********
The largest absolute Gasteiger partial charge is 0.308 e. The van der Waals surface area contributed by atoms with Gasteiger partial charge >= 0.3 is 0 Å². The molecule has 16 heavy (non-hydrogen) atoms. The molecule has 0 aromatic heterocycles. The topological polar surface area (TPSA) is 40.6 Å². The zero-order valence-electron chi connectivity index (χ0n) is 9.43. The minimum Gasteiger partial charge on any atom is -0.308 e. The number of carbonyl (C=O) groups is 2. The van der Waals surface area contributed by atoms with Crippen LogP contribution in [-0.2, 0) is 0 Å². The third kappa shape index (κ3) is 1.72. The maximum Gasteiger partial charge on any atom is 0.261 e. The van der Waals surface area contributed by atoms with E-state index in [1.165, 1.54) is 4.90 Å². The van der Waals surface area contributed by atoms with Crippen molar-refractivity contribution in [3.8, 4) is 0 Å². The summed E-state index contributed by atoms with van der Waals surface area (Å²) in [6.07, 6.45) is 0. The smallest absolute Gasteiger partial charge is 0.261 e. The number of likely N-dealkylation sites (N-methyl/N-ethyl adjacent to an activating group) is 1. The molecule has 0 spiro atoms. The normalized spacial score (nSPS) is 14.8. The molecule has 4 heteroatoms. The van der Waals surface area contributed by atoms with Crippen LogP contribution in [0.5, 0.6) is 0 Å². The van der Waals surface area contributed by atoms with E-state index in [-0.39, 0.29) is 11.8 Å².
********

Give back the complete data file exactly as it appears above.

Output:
The largest absolute Gasteiger partial charge is 0.308 e. The van der Waals surface area contributed by atoms with Gasteiger partial charge >= 0.3 is 0 Å². The molecule has 16 heavy (non-hydrogen) atoms. The molecule has 0 aromatic heterocycles. The topological polar surface area (TPSA) is 40.6 Å². The zero-order valence-electron chi connectivity index (χ0n) is 9.43. The minimum Gasteiger partial charge on any atom is -0.308 e. The number of carbonyl (C=O) groups is 2. The van der Waals surface area contributed by atoms with Crippen LogP contribution in [-0.2, 0) is 0 Å². The third kappa shape index (κ3) is 1.72. The maximum Gasteiger partial charge on any atom is 0.261 e. The van der Waals surface area contributed by atoms with E-state index in [1.165, 1.54) is 4.90 Å². The van der Waals surface area contributed by atoms with Crippen molar-refractivity contribution in [3.8, 4) is 0 Å². The summed E-state index contributed by atoms with van der Waals surface area (Å²) in [6.07, 6.45) is 0. The smallest absolute Gasteiger partial charge is 0.261 e. The number of likely N-dealkylation sites (N-methyl/N-ethyl adjacent to an activating group) is 1. The molecule has 0 spiro atoms. The normalized spacial score (nSPS) is 14.8. The molecule has 4 heteroatoms. The van der Waals surface area contributed by atoms with Crippen LogP contribution in [0.5, 0.6) is 0 Å². The van der Waals surface area contributed by atoms with E-state index in [-0.39, 0.29) is 11.8 Å².